- Bioprospecting lignin-tolerance genes from soil microbiomes. The efficiency with which lignocellulose is converted into biofuel must be improved to make the industrial production of plant-based bioenergy economically sustainable. Presently, microbial catalysis of plant material to fuel is limited by the toxicity of many next-generation biofuels and lignocellulosic byproducts of biomass pretreatment. We have coupled functional selection with next generation sequencing based methods for interrogating resistance-conferring DNA fragments, and are applying this innovation towards the discovery of genes that confer tolerance against the many toxins associated with lignocellulosic biofuel production. We have captured many such tolerance genes from numerous soil microbiomes [Sommer et al. Molecular Systems BIology 2010] and are engineering hardier biofuel production hosts with broad-spectrum tolerance against key biofuel-associated inhibitors [Forsberg et al. Applied and Environmental Microbiology 2016]. Our work will allow improved yields and increased production efficiencies for biofuels.
- Improving biofuel-producing bacteria. Rhodococcus opacus naturally accumulates biodiesel precursors, and has the ability to tolerate and utilize phenolic compounds which are common degradation products from lignin (currently a wasted part of biomass). By understanding how phenol-adapted strains of R. opacus utilize higher concentrations of phenol, we aim to engineer R. opacus strains as a part of future biorefineries. [Yoneda, Henson et al. Nucleic Acids Research 2016]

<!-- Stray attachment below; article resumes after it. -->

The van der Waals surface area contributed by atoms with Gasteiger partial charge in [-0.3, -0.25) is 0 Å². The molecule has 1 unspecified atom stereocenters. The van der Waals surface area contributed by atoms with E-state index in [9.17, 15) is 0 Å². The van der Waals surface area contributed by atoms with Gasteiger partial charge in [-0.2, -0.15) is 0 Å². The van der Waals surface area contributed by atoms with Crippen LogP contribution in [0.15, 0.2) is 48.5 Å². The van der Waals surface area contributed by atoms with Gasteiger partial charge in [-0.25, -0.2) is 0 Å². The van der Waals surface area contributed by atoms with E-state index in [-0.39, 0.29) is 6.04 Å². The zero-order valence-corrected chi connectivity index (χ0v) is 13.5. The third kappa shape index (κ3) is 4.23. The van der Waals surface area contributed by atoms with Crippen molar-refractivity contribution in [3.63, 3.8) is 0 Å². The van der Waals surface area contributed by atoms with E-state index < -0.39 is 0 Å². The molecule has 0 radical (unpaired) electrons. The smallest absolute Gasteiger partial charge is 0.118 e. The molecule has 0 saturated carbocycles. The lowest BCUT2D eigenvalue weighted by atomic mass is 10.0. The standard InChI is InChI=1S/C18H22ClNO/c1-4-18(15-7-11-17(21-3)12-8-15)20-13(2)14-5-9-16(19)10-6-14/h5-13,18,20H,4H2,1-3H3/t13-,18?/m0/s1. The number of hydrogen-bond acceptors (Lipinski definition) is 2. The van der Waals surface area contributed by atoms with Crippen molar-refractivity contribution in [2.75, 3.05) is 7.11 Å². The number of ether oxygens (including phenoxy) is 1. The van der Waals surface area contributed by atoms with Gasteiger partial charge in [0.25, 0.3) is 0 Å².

- Improving probiotics for better colonization. Probiotics are typically cleared from the gut within weeks after treatment. Using our functional metagenomics approach, we aim to identify genes that make a probiotic strain of bacteria able to persist in the mammalian gut microbiota [Gibson, Pesesky et al. Journal of Molecular Biology 2014]
Additional engineering projects:
- Identification of genes responsible for chlorophyll d synthesis to improve light harvesting ability of photosynthetic organisms.
- Engineering improved biological conversion of lignin to next-generation biofuels.
- Development of a terpene synthase selection system to mine useful terpene synthases from metagenomic sources
Central to our diverse biological goals to understand and harness microbial community functions is a strong focus on technology development. We are particularly interested in technologies for microbial systems-level analyses and engineering, requiring the development and application of meta-omics methods and complementary computational tools to both analyze multi-scale data and build predictive models. Our published efforts have focused on methods for studying (meta)genomes and (meta)transcriptomes, and we are currently expanding our capacities in lipidomics, metabolic analyses, mechanistic protein biochemical and structural analyses, and conventional and gnotobiotic mouse husbandry and manipulation. One of our major goals is to develop novel high-throughput experimental and computational tools to study and modulate microbial communities. A few of our recent and ongoing efforts in the realm of Technology Development are described below.